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Attracting and Feeding Bluebirds

Attracting and Feeding Bluebirds

AUBURN, Ala. – Bluebirds are known to be beautiful singers and are popular among bird watchers. Year after year they build their nests in the yards of many Americans, providing a free, spring time concert. There are several things that homeowners can do to attract these birds so they can experience their beauty.

Attracting Bluebirds

Roosevelt Robinson, an Alabama Extension home grounds regional agent, offers several tips to attract bluebirds.

Image by: cwieders/shutterstock.com

“Eastern bluebirds prefer habitat in open areas with low grass and perches to hunt insects. Snag cavities provide nesting and roosting sites for them and a host of other cavity-nesting birds,” said Robinson. “Planting native trees and shrubs can attract them as well. Homeowners should refrain from using pesticides and other lawn chemicals, as they can be dangerous for Eastern bluebirds.”

Robinson said homeowners can also install manmade nest boxes specifically designed for Eastern bluebird and offer live mealworms for them to eat.

Feeding Blurbirds 

Bluebirds consume a variety of foods. Their diet mainly consists of insects such as beetles, caterpillars, crickets and grasshoppers. However, they do eat berries and fruits.

Dr. Jim Armstrong, an Alabama Extension wildlife specialist, said that homeowners can feed these birds by planting a variety of plants.

“Homeowners can improve their yards and gardens as a bluebird habitat by planting trees and shrubs,”said Armstrong. “Other songbirds will benefit from these plantings as well.”

Trees and shrubs suitable for planting include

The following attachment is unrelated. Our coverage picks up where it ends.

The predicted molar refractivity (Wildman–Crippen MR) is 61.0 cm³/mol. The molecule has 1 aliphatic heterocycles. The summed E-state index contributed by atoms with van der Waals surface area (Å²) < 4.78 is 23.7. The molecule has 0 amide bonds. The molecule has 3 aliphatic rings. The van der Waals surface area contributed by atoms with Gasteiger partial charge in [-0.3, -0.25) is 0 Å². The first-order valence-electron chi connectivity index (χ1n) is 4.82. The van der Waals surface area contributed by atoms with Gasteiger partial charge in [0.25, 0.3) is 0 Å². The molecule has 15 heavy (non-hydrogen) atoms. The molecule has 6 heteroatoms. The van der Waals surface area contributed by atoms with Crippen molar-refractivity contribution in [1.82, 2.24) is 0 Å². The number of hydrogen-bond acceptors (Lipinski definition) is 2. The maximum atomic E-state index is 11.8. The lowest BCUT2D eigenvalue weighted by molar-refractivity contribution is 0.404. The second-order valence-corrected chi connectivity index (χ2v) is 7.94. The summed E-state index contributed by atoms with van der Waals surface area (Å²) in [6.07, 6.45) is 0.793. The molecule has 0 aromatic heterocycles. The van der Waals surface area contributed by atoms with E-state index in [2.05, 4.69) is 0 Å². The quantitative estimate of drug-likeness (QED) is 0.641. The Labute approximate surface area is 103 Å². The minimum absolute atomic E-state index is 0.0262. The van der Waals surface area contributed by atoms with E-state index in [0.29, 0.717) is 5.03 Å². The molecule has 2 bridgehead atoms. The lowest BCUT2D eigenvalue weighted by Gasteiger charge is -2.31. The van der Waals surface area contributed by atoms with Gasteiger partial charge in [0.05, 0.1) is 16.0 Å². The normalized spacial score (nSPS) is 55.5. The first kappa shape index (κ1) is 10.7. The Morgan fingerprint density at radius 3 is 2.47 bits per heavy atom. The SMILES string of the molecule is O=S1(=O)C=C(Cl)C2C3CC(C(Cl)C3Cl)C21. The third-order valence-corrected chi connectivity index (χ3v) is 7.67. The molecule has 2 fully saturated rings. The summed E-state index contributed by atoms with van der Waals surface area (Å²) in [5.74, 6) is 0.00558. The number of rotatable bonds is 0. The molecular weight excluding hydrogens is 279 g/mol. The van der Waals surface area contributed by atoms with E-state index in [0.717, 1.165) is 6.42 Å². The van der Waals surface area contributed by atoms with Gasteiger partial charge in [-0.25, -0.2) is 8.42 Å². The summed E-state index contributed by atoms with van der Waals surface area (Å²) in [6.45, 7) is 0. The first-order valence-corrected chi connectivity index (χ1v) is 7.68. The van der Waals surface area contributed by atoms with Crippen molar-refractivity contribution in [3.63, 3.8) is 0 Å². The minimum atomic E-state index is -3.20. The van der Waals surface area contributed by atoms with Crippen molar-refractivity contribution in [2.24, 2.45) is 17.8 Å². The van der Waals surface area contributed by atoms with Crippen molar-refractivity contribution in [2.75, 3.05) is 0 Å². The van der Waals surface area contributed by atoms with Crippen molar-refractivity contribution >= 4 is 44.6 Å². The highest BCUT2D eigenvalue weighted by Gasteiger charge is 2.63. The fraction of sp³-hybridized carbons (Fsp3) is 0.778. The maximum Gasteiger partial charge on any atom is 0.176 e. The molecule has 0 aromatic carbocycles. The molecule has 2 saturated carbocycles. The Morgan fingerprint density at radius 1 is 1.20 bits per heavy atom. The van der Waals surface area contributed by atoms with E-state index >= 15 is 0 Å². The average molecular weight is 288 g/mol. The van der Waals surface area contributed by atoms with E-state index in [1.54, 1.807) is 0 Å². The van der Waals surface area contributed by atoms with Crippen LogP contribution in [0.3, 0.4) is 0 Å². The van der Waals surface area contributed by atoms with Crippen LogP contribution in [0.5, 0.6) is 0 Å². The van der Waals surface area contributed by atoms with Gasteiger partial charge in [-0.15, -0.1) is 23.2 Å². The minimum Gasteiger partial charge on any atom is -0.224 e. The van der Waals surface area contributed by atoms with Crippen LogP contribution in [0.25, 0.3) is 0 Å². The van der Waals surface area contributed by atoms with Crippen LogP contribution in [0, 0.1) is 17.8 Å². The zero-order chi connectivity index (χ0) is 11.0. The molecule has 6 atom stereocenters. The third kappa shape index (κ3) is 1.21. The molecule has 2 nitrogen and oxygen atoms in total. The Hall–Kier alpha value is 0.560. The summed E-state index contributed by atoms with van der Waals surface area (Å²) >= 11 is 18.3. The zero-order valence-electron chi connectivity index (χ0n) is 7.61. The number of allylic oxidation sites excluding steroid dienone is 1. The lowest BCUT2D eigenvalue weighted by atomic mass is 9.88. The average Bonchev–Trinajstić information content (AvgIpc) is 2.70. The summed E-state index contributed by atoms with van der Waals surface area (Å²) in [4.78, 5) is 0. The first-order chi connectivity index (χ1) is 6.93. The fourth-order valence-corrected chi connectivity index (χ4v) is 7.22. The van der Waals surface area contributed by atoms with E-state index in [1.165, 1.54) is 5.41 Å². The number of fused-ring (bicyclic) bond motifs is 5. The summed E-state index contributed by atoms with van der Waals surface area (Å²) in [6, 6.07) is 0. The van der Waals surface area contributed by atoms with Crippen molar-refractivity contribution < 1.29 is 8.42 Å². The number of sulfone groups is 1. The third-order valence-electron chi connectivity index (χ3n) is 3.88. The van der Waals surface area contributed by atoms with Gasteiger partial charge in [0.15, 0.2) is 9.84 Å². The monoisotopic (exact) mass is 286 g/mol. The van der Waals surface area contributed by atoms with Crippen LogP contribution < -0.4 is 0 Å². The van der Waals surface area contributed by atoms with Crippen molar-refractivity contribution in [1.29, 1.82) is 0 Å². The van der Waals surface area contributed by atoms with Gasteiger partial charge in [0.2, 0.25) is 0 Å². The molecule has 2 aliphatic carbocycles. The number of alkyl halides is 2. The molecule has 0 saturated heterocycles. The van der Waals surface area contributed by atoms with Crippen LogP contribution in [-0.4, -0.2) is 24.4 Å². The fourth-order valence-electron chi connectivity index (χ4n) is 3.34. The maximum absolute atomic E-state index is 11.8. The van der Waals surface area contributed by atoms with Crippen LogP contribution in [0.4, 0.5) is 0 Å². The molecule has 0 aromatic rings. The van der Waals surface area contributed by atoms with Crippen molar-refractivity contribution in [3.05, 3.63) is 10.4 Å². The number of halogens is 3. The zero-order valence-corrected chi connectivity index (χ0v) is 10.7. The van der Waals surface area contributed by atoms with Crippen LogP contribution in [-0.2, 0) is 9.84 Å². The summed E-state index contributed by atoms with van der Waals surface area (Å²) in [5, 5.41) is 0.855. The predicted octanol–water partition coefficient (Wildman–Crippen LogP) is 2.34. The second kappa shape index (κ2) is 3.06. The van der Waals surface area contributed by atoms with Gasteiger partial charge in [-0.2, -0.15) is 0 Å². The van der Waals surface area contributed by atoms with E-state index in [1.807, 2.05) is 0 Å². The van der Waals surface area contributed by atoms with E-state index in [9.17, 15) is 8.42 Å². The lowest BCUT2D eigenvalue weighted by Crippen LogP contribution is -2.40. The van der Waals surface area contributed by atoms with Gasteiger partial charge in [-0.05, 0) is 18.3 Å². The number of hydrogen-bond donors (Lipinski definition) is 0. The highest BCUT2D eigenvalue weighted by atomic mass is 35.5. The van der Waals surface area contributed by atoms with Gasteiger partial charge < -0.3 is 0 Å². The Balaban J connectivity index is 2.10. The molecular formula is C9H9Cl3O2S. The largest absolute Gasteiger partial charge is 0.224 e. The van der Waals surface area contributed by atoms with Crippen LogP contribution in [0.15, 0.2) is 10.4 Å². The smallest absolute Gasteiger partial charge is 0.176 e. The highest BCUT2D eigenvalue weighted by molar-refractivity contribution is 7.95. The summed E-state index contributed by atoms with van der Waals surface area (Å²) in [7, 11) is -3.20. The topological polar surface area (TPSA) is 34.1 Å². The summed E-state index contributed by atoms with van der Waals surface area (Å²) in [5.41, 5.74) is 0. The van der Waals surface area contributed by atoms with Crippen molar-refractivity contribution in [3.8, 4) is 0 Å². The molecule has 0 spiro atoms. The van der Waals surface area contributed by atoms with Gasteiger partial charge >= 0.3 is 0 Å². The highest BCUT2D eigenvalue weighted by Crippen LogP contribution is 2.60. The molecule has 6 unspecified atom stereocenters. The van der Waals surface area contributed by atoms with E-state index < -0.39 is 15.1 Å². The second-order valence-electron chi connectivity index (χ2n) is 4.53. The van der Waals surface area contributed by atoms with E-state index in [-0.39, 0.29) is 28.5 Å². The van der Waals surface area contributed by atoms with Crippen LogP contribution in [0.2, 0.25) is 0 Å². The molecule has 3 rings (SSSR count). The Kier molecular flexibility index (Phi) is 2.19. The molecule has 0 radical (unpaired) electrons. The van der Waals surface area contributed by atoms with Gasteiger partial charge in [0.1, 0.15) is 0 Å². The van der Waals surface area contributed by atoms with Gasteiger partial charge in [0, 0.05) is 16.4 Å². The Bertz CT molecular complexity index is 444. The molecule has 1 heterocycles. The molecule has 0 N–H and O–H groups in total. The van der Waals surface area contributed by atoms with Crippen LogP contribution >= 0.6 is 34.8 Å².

• Viburnum     •Holly            •Hackberry
  • Bayberry      •Maples        •Plums
  • Wild grape   •Oaks            •Mulberry        •Hawthorn
  • Blackberry   •Pine             •Serviceberry  •Birch
  • Cedar           •Sumac         •Greenbriar      •Willows
  • Blueberry     •Cherry         •Elderberry      •Dogwood, flowering

Armstrong said that some of these trees support a lot of caterpillars, which are high in protein needed by baby birds.


The bluebird population has steadily decreased for the last decade. As many as 90 percent of these birds no longer exist in some of their former habitats. Though there are several reasons for their slow decline, a lot of it has to do with commercial buildings going up where ecosystems used to exist. Eastern bluebirds naturally seek shelter in less populated areas to protect themselves. With the world population growing, there are less and less habitats for bluebirds.Population

“Habitat destruction due to commercial, industrial and residential development is one reason for declining numbers,” said Robinson. “Also, competing for food and nesting sites with more aggressive species, such as house sparrows and European starlings, is another reason for the loss.”

Image courtesy of Roosevelt Robinson

Bluebirds Help Keep Systems in Balance.

The bluebird plays a major role in maintaining the health and stability of forest ecosystems. They disperse seeds, pollinate flowers and consume massive amounts of insects, that if left unchecked, could lead to defoliating outbreaks. If shelter is not provided, or at least if the ability to create their own is unavailable in trees and trails, they will quickly dwindle.

“These feathered jewels are important because they help keep systems in balance by scavenging carcasses, recycling nutrients back into the earth, eating bugs and mosquitoes and much more,” said Roosevelt. “Bluebirds are an integral part of the earth’s ecosystem. They feed our spirits by marking the passage of the seasons and serve as motivation for the creation of art and poetry.”


For more information on bluebirds, visit Alabama Extension online or contact your county Extension office.

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